Delphi team focusing on FireMonkey, VCL winding down?

Julian Bucknall at componnent vendor DevExpress writes a thoughtful post arguing that Embarcadero will focus on Delphi’s new cross-platform FireMonkey framework in future, and that the VCL (Visual Component Library) which has been at the heart of Delphi since its first release will receive little future investment.

Bucknall notes that ex-Borland employee Danny Thorpe tweeted about 1/3 of the Delphi VCL and IDE team being laid off in Scotts Valley, USA; while Embarcadero’s Tony De La Lama blogs about new posts in Europe. FireMonkey was originally developed in Russia.

The VCL is a mature framework by any standards (Delphi was first released in 1995), and now that the 64-bit VCL has been released the most pressing demands of developers have been met.

Further, Microsoft itself is slowing development of the Win32 API on which VCL is based, in favour of the mobile and touch-friendly Metro user interface and the new Windows Runtime on which it is built. The VCL will never adapt to Metro, but FireMonkey might do so. The Windows Runtime has an API which is represented by metadata in same format used by .NET’s Ildasm. If Embarcadero can adapt Delphi to read this metadata so that you can easily call the API, then a Delphi for Metro seems plausible, but it would not use the VCL.

Delphi already works well for Windows applications, so from Embarcadero’s point of view, growth will come from cross-platform and mobile development using FireMonkey.

The main snag is that unlike the VCL, FireMonkey is far from mature, and developers are complaining about lack of documentation as well as limitations in the current implementation.

There is also a philosophical difference between VCL and FireMonkey. VCL is a “heavyweight” GUI framework in that it depends on native Windows controls, with the advantage that you get a truly native look and feel in your Delphi application. FireMonkey is a “lightweight” GUI framework which renders the UI entirely through custom drawing, which is great for cross-platform consistency, but poor if you want a native look and feel. Performance-wise, and despite the name, heavyweight frameworks often feel faster because native controls are optimised for the operating system.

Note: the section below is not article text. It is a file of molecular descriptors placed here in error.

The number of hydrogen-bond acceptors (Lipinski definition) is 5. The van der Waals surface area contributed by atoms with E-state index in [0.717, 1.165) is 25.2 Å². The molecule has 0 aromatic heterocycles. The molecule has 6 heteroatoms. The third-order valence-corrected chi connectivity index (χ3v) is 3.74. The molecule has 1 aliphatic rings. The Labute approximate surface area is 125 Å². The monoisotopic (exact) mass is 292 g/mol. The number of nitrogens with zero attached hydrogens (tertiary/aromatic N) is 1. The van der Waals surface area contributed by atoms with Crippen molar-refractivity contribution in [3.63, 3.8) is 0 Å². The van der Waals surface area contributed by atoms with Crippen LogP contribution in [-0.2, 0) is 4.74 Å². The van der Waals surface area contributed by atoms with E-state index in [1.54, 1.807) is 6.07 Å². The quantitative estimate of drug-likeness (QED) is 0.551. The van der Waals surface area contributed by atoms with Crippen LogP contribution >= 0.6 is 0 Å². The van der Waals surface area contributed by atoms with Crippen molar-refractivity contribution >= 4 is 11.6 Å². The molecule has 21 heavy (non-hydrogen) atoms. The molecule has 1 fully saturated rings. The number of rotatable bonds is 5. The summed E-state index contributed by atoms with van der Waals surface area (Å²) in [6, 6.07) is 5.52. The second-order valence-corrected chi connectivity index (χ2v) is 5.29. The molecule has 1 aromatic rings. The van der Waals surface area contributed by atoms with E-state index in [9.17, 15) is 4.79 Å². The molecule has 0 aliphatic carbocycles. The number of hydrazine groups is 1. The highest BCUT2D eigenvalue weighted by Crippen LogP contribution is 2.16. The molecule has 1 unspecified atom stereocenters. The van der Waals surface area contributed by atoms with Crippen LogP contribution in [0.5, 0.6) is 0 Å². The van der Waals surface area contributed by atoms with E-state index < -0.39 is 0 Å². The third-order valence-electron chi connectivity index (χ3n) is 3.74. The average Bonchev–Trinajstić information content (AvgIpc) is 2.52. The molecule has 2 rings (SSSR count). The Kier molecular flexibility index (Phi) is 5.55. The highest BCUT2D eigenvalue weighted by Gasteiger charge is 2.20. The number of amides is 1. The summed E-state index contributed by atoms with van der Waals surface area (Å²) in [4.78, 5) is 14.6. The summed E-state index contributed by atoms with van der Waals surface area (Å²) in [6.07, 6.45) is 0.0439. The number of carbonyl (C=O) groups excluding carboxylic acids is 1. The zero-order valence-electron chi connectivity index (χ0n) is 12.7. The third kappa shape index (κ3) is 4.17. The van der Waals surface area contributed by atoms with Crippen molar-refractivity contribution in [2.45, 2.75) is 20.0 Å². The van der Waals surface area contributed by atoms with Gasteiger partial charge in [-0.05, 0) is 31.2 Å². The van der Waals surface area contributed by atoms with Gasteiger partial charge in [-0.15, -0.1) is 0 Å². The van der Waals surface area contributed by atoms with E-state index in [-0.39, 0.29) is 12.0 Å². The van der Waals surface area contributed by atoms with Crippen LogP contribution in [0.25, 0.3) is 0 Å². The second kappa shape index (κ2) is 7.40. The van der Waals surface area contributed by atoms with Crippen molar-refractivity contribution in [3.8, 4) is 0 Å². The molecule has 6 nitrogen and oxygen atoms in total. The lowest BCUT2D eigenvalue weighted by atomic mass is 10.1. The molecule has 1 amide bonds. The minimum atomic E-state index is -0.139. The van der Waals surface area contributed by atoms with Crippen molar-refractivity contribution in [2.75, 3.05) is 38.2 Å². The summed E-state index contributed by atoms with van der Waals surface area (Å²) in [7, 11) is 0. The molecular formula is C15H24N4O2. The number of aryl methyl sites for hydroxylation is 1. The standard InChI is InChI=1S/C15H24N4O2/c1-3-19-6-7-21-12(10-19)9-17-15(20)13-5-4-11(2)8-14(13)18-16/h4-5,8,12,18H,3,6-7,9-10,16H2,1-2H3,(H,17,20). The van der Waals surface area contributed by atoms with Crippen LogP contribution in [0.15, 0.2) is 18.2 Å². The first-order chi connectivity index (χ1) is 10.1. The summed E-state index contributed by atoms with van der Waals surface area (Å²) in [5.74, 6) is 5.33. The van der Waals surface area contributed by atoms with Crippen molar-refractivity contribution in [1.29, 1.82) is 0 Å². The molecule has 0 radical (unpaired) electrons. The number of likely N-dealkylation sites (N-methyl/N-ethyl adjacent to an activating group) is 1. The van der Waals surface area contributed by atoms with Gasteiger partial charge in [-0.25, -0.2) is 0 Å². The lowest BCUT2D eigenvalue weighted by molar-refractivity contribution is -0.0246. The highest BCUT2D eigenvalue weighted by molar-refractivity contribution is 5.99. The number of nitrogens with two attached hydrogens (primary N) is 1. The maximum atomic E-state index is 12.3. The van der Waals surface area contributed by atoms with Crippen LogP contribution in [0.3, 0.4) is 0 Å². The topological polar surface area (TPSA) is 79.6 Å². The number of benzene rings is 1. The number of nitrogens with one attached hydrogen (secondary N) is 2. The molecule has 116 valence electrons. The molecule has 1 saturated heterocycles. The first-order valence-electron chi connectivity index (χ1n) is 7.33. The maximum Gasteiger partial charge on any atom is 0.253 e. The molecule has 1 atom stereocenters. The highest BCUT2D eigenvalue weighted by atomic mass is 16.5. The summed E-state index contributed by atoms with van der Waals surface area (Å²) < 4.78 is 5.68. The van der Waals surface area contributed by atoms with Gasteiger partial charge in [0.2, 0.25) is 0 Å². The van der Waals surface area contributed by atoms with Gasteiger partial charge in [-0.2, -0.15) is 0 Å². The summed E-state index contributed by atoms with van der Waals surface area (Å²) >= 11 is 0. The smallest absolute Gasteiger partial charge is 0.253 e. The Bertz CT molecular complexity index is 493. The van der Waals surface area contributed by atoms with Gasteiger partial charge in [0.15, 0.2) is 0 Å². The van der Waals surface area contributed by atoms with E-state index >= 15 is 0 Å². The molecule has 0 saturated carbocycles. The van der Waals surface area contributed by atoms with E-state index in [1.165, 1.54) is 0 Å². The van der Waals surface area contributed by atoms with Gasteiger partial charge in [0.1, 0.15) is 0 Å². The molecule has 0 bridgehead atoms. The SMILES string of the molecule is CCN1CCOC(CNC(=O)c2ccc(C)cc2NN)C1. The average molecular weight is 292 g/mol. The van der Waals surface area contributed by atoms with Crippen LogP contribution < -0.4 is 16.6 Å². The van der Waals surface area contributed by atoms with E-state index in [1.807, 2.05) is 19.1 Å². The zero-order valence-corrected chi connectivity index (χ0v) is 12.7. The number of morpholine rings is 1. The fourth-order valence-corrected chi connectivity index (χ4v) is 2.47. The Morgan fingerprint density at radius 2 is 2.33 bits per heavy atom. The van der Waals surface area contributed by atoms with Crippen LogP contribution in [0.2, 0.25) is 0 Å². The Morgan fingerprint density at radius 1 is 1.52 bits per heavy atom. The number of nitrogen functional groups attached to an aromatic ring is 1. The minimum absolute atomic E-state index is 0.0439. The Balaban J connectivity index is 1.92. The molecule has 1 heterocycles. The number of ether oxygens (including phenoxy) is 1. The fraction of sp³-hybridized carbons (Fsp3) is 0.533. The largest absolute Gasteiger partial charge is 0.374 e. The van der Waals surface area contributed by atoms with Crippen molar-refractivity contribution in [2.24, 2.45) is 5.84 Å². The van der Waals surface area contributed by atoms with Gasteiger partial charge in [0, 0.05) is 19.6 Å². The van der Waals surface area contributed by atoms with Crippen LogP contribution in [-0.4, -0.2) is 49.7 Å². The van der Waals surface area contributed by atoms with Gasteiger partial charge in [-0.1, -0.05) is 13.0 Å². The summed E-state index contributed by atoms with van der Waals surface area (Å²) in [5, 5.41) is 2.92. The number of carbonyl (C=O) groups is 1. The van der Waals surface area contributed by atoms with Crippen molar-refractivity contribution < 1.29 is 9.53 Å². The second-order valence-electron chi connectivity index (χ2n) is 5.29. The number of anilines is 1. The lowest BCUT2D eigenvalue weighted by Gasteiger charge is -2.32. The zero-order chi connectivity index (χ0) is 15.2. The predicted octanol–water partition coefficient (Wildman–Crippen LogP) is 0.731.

The key question then: will FireMonkey be as good for cross-platform, as the VCL has been for Windows? Based on my first experiments I am not sure at the moment, though I expect it to improve. I would be interested in views from others who have worked with it.

3 thoughts on “Delphi team focusing on FireMonkey, VCL winding down?”

  1. According to the new/old RAD Tools Product Manager (JT) May the road(map) rise with you the future focus for Embarcadero tools is obviously mobile (ARM, Android, iOS) and cross-platform. VCL will be fine for Windows (and Win32/64 will have quite a long history), but it doesn’t scale up/down toward these needs … and looking to Microsoft, there is no much development there in this regard. Win32 like UI interfaces are already obsolete in the current times of “touch and swipes” … As a result Microsoft push for the PC/Tablet/Phone UI unification under the native WinRT/Metro …
    Embarcadero can success here even at a higher level (targeting more platforms) and fits well, and a FireMonkey 4 Win8/Metro might be also available in the future …

    From a developer point of view, I don’t expect much innovation to happen in the Win32 UI side of things … so the current offerings is just fine (we had Ribbons and gestures in VCL for some time … when MS will add Ribbons to WPF just in .NET 4.5 …haha!). So in the VCL arena we can’t complain to much … since now we also have x64 support.

    FireMonkey component development is starting to emerge so it will be definitely good for vendors to provide native cross-platforms components. In this regard Steema is already providing the well known TeeChart charting components for FireMonkey (actually the standard version is delivered with RAD Studio XE2)

    I’m not good at this :)… but I’m betting that we can expect soon some Fast-Report developments under the FireMonkey umbrella 🙂
    So why not DevExpress and others (TMS, LMD) follows the obvious trend here and start considering/developing FireMonkey components as a good investment in their own future.

  2. Just to clarify, there is a lot of the VCL which will work fine no matter what user interface technology is used. Only a class branch of the VCL seems to be winding down.

  3. I still have to see if Metro is good for *any* application. What I’ve seen till now is an interface good only of only a class of applications, the ones you can allow to run full screen, and working with a touch interface, which could not be the right choice for more complex applications requiring a different kind of interface and input devices, or when working with multiple applications at the same time. I believe the right interface for a 3.5″ or even 9″ screen running one application at a time under limited multitasking could not be the right one for two or three 26″ screens running several applications with full multitasking. IMHO the mobile hype is leading to very bad decisions at Embarcadero. MS can turn on dime when it likes, Embarcadero has the reactivity of a supertanker.

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